Let me begin this review by saying that this is the first time in my life that I have ever attended a live film music concert, and it did not disappoint. There was some mild concern however, when on the way to the Hollywood Bowl, we encountered an unexpected downpour of rain. Imagine it, here it is, the BIG DAY that I had been planning for over 6 months, it’s been over 100F (37.8C) all weekend long, not a cloud in the sky, and then out of nowhere, a torrential downpour of rain. I was not amused, nor were the throngs of people trying to take shelter from the rain in every available dry nook and cranny.
Fortunately, it was a short downpour that lasted only about 15 minutes, which left plenty of time to locate our seats. My sister and I had seats that were not together, with two lovely ladies sitting between us, who were ever so gracious to switch seats with us so we could sit together.
I of course, being the birthday boy, decided to attend the concert in full Kylo Ren mode. While waiting for the concert to start, I walked around the venue for a short period of time, looking to see if anyone else had bothered to dress up for the occasion. While I was the only adult I saw dressed for the occasion, I did see a young girl dressed up as Rey from Star Wars: The Force Awakens. I also had multiple event staff mention to me that I was the only person they had seen during the concert series dressed up for the occasion, which of course made me feel all the more special!
Never in my life have I experienced a more magical moment in time (up to this point) as I did when David Newman made the first grand swooping gesture with his conducting baton that started the concert.
Beginning with the selection March of the Merry Men from The Adventures of Robin Hood, composed by Erich Wolfgang Korngold, I was immediately swept away by the music and sounds of the LA Phil, and the commanding presence of Mr. Newman. Continuing on with Night Journeys (from 1979’s Dracula), various excerpts from Dr. Zhivago, Cathy’s Theme (from Wuthering Heights) and culminating with the legendary Judy Garland performing Born in a Trunk (from 1954’s A Star is Born) on the big screen to the majestic sounds coming from the stage, I had no idea the wonder and glory that awaited me after the intermission.
After The Intermission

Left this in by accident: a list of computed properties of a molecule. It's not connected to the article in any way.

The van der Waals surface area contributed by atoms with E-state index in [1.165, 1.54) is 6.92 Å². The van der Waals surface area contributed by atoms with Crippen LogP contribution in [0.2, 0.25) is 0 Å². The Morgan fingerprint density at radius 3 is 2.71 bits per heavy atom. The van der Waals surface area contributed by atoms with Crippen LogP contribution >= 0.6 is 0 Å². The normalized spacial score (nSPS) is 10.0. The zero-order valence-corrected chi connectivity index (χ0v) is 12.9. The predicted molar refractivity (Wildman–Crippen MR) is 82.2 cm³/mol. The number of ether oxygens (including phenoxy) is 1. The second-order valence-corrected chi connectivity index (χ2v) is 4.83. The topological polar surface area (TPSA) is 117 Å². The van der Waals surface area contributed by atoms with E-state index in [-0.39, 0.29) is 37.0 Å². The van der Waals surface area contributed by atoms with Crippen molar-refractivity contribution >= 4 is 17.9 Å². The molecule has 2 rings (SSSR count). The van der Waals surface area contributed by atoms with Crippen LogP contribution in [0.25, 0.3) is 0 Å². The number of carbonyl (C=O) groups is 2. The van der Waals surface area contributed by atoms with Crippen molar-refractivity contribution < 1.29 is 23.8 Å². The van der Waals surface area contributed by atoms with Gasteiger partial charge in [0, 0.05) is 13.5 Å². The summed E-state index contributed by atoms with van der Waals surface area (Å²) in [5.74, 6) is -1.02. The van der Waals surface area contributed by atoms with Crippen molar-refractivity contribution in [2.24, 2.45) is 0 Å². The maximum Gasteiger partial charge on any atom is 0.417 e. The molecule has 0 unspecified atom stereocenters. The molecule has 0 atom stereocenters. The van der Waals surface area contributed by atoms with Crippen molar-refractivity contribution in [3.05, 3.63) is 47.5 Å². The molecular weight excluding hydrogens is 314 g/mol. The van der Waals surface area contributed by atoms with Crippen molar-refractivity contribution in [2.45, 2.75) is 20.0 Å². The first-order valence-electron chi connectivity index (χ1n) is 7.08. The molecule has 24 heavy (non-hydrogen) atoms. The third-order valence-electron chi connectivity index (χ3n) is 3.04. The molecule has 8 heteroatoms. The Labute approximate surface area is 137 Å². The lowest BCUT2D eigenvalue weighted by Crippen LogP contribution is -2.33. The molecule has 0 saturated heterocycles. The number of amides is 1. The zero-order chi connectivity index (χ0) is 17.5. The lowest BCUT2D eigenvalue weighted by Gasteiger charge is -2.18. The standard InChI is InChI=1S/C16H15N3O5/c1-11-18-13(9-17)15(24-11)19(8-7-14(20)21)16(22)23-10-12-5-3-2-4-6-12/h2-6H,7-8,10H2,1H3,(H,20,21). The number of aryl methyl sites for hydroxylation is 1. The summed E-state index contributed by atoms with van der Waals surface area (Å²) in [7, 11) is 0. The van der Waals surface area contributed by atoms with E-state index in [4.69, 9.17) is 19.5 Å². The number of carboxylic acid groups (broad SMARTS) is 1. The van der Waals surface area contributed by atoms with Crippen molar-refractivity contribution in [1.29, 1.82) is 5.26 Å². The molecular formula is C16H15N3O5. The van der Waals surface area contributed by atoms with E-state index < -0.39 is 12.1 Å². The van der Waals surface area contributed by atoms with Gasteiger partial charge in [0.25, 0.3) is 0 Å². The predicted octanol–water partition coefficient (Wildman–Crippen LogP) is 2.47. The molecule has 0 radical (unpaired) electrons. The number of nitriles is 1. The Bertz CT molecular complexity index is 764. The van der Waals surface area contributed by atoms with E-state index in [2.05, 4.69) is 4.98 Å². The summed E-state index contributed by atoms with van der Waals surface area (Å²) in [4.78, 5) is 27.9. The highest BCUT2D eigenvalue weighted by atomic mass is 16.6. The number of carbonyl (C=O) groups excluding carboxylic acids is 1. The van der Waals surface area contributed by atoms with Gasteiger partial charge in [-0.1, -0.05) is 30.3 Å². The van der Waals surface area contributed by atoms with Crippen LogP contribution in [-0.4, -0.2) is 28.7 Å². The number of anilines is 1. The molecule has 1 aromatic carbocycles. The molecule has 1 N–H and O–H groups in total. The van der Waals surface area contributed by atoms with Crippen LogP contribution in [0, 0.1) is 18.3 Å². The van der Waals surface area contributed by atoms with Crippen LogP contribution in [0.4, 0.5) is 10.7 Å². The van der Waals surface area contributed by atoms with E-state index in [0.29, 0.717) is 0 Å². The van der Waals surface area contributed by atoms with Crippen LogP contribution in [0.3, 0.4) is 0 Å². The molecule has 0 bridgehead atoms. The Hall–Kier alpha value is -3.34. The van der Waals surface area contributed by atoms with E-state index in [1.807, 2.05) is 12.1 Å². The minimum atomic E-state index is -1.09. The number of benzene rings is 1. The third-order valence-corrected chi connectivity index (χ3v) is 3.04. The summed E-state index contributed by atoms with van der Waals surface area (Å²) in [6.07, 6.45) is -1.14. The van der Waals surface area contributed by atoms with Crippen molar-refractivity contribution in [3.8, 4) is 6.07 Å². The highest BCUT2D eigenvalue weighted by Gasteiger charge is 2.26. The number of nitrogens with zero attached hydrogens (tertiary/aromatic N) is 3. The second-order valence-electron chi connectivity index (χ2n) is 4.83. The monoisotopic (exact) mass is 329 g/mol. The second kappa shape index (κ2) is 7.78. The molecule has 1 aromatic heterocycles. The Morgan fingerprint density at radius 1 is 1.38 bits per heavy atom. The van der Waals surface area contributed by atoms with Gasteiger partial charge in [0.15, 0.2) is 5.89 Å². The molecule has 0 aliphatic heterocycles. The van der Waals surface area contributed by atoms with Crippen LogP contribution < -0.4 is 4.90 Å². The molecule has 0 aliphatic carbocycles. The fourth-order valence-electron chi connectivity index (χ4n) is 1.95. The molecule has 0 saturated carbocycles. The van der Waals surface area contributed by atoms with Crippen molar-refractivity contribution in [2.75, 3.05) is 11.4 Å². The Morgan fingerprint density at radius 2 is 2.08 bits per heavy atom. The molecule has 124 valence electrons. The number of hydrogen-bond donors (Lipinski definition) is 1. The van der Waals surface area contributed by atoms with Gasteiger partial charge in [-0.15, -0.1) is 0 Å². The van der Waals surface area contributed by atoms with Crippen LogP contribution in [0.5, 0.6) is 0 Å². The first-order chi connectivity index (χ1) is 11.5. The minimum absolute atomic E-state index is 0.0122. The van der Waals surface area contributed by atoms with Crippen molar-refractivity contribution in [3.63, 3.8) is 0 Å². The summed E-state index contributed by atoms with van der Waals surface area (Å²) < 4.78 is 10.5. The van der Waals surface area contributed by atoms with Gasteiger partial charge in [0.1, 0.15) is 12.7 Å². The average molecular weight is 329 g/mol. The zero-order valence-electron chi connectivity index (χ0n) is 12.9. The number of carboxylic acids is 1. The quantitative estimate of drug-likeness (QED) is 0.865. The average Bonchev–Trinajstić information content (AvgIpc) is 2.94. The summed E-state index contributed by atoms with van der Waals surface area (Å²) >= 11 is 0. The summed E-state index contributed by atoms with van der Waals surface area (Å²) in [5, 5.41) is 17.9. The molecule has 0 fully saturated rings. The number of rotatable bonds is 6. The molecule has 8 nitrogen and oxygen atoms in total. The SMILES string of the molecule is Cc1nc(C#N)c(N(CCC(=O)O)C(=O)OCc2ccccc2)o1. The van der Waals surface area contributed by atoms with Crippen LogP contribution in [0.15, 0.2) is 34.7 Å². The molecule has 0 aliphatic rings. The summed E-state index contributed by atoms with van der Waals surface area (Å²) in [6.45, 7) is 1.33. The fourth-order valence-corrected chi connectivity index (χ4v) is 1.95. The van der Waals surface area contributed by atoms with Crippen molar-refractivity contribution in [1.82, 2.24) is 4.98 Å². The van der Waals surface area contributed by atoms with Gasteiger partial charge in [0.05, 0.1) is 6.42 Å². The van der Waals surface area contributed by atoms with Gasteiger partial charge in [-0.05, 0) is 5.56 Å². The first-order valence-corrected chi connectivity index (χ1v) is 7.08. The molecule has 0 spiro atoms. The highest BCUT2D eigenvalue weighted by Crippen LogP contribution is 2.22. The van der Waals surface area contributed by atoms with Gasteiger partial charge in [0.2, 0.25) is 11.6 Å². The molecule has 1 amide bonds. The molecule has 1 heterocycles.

After the intermission, it was time. I had been waiting for this moment for well over six months. The man himself, John Williams was about to take the stage. Needless to say, as Mr. Williams strolled out onto the stage, the entire venue went wild, and I was no exception! I could not contain my excitement.
Beginning with The Adventures of Mutt from Indiana Jones and the Kingdom of the Crystal Skull, I was mesmerized. I was literally sitting on the edge of my seat, paying attention more than I have ever paid attention to anything. Having not seen this particular film, this was actually a new Williams piece for me.
In honor of the 40th anniversary of it’s release, he next conducted some excerpts from Close Encounters of the Third Kind. This was a real treat for me, as Close Encounters was among my favorite movies as a kid. Having been released a year before I was born, this was the first film score that I remember being introduced to that stuck with me over the years, and I am able to recognize it when it plays.
Next up in the program, we had three selections from the Harry Potter series of films. First in the series was The Chamber of Secrets, followed by Aunt Marge’s Waltz from Harry Potter and the Prisoner of Azkaban. This selection is probably my second favorite selection from the Harry Potter films due to absurdity of the accompanying scene. Mr. Williams use of the french horn to emphasize Aunt Marge inflating and floating around and out of the house is just perfect, and overall makes a fun addition to the scene.
The third selection from the Harry Potter films, from both Harry Potter and The Sorcerer’s Stone, and Harry Potter and the Prisoner of Azkaban, was Harry’s Wondrous World. Probably the most recognizable of the Harry Potter film music, this was a nice sweeping piece of orchestration that was the perfect way to transition to the next surprise.
Little did we know that we were in for an additional treat, as there was a special guest who was going to be narrating the next selection. The special guest was none other than Kobe Bryant. Set to music composed by Mr. Williams, and stunningly drawn to life by veteran animation director Glen Keane, Dear Basketball is a short animated telling of Kobe Bryant’s poem announcing his retirement from the NBA.
The last three selections in the main program, and to me, the most important pieces of Mr. Williams work came from where else but the Star Wars films. I find that it was very fitting that the first two performances from this set were from Star Wars: The Force Awakens, considering I had shown up cosplaying as Kylo Ren. Needless to say, as soon as the orchestra began the first notes from Scherzo for X-Wings, the entire venue lit up with more lightsabers than I have ever seen in one location.
Video Highlights from John Williams: Maestro of Music – September 2, 2017. Youtube video courtesy of MovieManCHAD.
Dear Basketball – John Williams conducting, narrated by Kobe Bryant. Youtube video courtesy of rozehead.
Star Wars: The Force Awakens – Scherzo for X-Wings. Youtube video courtesy of EyezOnJim68.
Star Wars: The Force Awakens – Rey’s Theme. Youtube video courtesy of EyezOnJim68.
Star Wars: A New Hope – Main Title. Youtube video courtesy of David Ang.
Sabrina (1995). Youtube video courtesy of Thomas Petroff Jr.
Superman – Superman March. Youtube video courtesy of Laurine Price.
E.T. the Extra-Terrestrial – Flying. Youtube video courtesy of Laurine Price.